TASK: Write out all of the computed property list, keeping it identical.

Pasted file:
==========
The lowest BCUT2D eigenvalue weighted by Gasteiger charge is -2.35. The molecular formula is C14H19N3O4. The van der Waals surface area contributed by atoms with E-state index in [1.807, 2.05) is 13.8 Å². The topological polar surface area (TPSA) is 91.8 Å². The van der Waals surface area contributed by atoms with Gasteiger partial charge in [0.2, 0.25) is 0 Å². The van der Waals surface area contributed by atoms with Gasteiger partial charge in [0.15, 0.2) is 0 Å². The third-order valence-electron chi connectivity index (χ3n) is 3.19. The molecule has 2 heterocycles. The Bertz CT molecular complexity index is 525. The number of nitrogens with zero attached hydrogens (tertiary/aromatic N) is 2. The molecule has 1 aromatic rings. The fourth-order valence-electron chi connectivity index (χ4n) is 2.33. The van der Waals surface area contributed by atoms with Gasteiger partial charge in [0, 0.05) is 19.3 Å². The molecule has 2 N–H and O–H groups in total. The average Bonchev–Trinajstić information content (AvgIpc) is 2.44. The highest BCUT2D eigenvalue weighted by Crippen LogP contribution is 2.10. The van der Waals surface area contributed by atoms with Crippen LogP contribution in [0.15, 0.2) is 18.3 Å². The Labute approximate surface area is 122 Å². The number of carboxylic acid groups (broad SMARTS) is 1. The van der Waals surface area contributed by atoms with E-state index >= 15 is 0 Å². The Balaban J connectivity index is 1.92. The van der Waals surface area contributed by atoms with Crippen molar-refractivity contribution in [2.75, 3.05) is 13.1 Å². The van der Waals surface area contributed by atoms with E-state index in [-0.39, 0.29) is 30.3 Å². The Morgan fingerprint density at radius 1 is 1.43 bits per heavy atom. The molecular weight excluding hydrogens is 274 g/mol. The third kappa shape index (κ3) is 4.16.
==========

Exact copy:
The lowest BCUT2D eigenvalue weighted by Gasteiger charge is -2.35. The molecular formula is C14H19N3O4. The van der Waals surface area contributed by atoms with E-state index in [1.807, 2.05) is 13.8 Å². The topological polar surface area (TPSA) is 91.8 Å². The van der Waals surface area contributed by atoms with Gasteiger partial charge in [0.2, 0.25) is 0 Å². The van der Waals surface area contributed by atoms with Gasteiger partial charge in [0.15, 0.2) is 0 Å². The third-order valence-electron chi connectivity index (χ3n) is 3.19. The molecule has 2 heterocycles. The Bertz CT molecular complexity index is 525. The number of nitrogens with zero attached hydrogens (tertiary/aromatic N) is 2. The molecule has 1 aromatic rings. The fourth-order valence-electron chi connectivity index (χ4n) is 2.33. The van der Waals surface area contributed by atoms with Gasteiger partial charge in [0, 0.05) is 19.3 Å². The molecule has 2 N–H and O–H groups in total. The average Bonchev–Trinajstić information content (AvgIpc) is 2.44. The highest BCUT2D eigenvalue weighted by Crippen LogP contribution is 2.10. The van der Waals surface area contributed by atoms with Crippen LogP contribution in [0.15, 0.2) is 18.3 Å². The Labute approximate surface area is 122 Å². The number of carboxylic acid groups (broad SMARTS) is 1. The van der Waals surface area contributed by atoms with E-state index >= 15 is 0 Å². The Balaban J connectivity index is 1.92. The van der Waals surface area contributed by atoms with Crippen molar-refractivity contribution in [2.75, 3.05) is 13.1 Å². The van der Waals surface area contributed by atoms with E-state index in [-0.39, 0.29) is 30.3 Å². The Morgan fingerprint density at radius 1 is 1.43 bits per heavy atom. The molecular weight excluding hydrogens is 274 g/mol. The third kappa shape index (κ3) is 4.16.